In-House Compensation at Fortune 500 Companies
Thread poster: Marcelo González
| | Monika Coulson
Local time: 13:42
English to Albanian
| potentially anywhere; the company will being going international || Feb 27, 2006 |
Steven Sidore wrote:
Salary will reflect the location. 30-40k would be low in New York for the position you describe, but maybe just fine in Albuquerque
Since the company plans to have overseas offices/subsidiaries, the position could anywhere in the US, or somewhere in Latin America (in the not-so-distant future); thus, I'm interested in negotiating terms that might be appropriate regardless of location.
As for $30-40K, I was kind of hoping that such a potentially important position (in a company whose products will be reaching new markets) might be worth more than what one might earn as a teacher (in any major city in the US).
Thanks for your response!
[Edited at 2006-02-27 23:17]
| might not be a "top job" || Feb 27, 2006 |
Since such an in-house position may not be very common, it's not surprising there isn't much information available on a website such as the one you've recommended, which might be more useful when researching other types of jobs.
What might be good to know, to establish some sort of baseline, would be the salary of in-house positions in translation agencies (or in companies that are not "fortune 500").
Thanks for your help!
| | Harry Hermawan
Local time: 02:42
English to Indonesian
| Try comparing with other industry || Feb 28, 2006 |
If anyone has had experience negotiating such contracts, or has heard of others working in such a capacity, I'd appreciate your insight.
I would like to think that such a position would be worth more than (just) $30-$40K (especially in a fortune 500 company). Then again, I may be wrong.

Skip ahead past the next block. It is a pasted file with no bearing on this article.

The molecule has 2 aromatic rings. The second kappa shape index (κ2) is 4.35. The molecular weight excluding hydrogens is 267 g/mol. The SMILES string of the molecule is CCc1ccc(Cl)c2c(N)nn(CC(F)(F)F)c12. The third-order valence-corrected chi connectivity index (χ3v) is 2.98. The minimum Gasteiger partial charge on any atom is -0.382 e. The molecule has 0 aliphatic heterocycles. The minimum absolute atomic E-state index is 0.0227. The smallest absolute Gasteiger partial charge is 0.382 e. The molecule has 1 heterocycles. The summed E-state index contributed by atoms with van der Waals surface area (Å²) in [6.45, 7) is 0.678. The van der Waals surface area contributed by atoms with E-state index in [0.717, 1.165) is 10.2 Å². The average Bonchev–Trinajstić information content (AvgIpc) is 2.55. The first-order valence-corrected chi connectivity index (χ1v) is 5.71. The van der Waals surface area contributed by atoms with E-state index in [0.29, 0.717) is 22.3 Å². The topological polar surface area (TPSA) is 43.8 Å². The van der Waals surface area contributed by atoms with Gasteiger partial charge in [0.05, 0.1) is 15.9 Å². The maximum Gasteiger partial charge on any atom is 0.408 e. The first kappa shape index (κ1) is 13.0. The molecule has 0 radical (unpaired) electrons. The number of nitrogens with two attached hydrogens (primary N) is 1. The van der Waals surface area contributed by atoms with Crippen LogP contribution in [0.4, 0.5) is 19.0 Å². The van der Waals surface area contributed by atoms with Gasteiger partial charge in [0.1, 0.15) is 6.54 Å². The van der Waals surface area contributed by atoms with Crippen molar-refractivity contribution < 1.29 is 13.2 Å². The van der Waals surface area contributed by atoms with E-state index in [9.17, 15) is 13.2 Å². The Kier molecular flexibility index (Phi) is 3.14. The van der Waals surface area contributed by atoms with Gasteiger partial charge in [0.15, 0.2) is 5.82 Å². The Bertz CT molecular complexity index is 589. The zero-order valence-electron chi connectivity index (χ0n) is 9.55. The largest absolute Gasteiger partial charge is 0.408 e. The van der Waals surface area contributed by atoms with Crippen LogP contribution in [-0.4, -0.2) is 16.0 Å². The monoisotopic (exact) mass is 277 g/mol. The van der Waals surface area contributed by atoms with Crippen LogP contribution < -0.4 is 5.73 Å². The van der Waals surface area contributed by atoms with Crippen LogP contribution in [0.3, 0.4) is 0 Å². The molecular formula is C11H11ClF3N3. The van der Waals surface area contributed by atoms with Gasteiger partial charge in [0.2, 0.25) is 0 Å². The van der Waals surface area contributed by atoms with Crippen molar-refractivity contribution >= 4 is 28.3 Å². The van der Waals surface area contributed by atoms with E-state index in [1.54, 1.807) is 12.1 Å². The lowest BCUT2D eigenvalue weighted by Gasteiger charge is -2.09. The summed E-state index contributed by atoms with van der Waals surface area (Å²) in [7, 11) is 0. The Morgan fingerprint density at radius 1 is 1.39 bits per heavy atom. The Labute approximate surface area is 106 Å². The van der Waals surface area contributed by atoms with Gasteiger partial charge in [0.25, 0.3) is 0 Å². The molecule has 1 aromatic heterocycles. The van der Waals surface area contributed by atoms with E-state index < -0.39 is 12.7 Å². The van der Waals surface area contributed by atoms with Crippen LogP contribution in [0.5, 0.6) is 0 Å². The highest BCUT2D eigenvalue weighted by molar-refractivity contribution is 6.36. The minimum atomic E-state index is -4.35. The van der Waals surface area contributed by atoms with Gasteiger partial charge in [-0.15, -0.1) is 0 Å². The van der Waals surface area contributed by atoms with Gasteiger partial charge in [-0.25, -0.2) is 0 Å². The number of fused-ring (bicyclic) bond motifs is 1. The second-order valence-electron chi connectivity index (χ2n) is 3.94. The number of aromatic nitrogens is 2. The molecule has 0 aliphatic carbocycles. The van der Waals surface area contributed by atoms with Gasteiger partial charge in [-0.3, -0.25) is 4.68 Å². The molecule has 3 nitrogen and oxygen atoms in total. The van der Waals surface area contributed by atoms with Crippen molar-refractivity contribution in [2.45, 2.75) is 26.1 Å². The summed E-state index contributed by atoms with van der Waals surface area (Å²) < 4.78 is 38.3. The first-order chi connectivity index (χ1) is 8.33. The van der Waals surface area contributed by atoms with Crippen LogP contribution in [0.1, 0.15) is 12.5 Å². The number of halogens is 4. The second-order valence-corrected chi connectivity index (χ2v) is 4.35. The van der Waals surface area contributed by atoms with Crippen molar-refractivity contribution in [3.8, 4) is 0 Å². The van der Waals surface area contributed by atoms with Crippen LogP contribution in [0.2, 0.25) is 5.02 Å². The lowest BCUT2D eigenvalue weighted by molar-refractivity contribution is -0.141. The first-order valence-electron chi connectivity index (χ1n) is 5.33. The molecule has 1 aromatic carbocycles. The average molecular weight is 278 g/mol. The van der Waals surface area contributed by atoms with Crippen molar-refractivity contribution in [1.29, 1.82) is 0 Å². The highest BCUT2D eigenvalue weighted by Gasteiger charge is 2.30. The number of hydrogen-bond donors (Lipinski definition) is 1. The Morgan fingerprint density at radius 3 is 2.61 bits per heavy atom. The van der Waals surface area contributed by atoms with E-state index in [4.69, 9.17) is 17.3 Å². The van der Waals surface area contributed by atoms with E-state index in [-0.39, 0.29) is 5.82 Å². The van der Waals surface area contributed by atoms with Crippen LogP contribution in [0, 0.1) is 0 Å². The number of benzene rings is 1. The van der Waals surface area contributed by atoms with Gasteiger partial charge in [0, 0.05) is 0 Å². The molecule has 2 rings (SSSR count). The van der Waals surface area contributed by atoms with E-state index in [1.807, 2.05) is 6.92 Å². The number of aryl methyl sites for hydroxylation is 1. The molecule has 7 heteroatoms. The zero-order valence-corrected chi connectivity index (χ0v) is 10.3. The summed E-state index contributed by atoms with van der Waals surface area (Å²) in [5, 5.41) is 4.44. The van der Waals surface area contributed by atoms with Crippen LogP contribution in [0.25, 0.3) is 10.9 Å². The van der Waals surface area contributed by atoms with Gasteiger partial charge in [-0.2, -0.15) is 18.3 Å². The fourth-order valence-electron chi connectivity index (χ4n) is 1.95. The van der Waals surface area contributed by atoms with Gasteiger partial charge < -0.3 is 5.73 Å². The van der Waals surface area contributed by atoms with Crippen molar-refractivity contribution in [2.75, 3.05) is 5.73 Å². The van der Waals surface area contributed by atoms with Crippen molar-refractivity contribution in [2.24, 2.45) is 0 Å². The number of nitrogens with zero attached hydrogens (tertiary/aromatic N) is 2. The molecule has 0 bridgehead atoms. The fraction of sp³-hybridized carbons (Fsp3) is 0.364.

I wouldn't say it in numbers but I would concentrate on the work location (cost of living, tax, work permit, insurance, etc.). And then there's the company's pay scale. If it's a Fortune 500, then there sure must have a rigid or at least a 'standardized' range.
Better find out the 'best practice' at that company and also try comparing the range with different industries if you can get that. Sometimes it might work. Or better still get more info from the contact person in the company before finalizing things as you would be working for them you might as well get 'well informed' data.
[Edited at 2006-02-28 06:51]
| benefits are important; precisely one of my points || Feb 28, 2006 |
Thanks for your response!
Without a doubt benefits are important, which is precisely one of the things I would like to negotiate (if the opportunity presents itself).
Looking at other fields might be a good idea, if comparisons could made between a "linguist" (in this case, a translator, proofreader and foreign language teacher) and a professional in another area with an equally varied job description (i.e., number of "hats"), and years of both academic preparation and experience.
If graduates with an MBA can command (sometimes) nice salaries (much higher than $30-40K) with benefits, why not an MA (especially if his work as a translator opens new markets for company products and services)?